Bullying victimization/perpetration in childhood and later adjustment: Findings from a 30 year longitudinal study
David M Fergusson; L John Horwood
Purpose: This paper aims to report on the associations between reports of bullying victimization and bullying perpetration in childhood and subsequent mental health and adjustment difficulties in late adolescence/adulthood (16-30 years) in a New Zealand birth cohort. Design/methodology/approach: The paper uses data from the Christchurch Health and Development Study, a longitudinal study of a birth cohort of 1,265 individuals born in Christchurch, New Zealand in 1977 and followed to age 30. Findings: There were general trends for rates of mental health/adjustment problems to be significantly associated with parental reports of bullying victimization in adolescence, and with parent and teacher reports of bullying perpetration in middle childhood or adolescence. Effect sizes were typically in the small to moderate range, and were reduced by covariate adjustment. After adjustment the majority of associations were statistically non-significant. Effect sizes did not vary significantly with gender or the age at which outcomes were assessed. Originality/value: The paper confirms that reports of bullying perpetration and victimization in childhood were associated with higher rates of later mental health/adjustment problems. Effect sizes were typically in the small to moderate range and, in the majority of cases, were substantially reduced upon covariate adjustment. Effect size estimates were not significantly different between males and females and did not vary with the age at which outcomes were assessed.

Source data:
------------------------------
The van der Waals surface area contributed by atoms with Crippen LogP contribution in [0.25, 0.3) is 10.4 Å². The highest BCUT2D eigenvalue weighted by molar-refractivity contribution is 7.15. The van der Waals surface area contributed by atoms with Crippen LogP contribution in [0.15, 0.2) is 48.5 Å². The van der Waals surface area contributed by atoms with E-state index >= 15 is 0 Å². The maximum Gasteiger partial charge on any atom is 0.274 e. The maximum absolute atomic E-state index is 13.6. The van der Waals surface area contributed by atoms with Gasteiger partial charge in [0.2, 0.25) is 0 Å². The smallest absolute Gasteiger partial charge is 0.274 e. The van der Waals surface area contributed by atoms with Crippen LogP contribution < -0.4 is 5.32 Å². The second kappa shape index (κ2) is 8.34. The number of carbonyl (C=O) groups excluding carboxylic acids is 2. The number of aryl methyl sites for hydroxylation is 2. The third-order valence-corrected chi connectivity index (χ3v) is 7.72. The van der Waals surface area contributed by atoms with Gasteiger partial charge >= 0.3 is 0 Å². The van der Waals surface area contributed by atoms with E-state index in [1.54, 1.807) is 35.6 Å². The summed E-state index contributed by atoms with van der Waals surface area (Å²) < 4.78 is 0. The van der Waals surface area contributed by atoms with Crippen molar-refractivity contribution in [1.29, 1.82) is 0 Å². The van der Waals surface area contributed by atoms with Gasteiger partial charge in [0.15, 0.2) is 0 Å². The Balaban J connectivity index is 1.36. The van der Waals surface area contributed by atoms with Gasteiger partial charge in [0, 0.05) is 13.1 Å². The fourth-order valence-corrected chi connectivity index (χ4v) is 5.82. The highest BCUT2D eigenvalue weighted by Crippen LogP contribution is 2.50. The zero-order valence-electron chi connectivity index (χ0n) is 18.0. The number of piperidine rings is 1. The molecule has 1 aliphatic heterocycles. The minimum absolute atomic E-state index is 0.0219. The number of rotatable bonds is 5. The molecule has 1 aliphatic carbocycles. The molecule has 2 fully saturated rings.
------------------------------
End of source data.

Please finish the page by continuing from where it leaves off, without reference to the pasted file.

Rights Statement: This version in OUR Archive is the author's manuscript accepted for publication after peer-review. The published version is: Gibb, S. J., Horwood, L. J., & Fergusson, D. M. (2011). Bullying victimization/perpetration in childhood and later adjustment: Findings from a 30 year longitudinal study. Journal of Aggression, Conflict & Peace Research, 3(2), 82-88. doi: 10.1108/17596591111132891
Research Type: Journal Article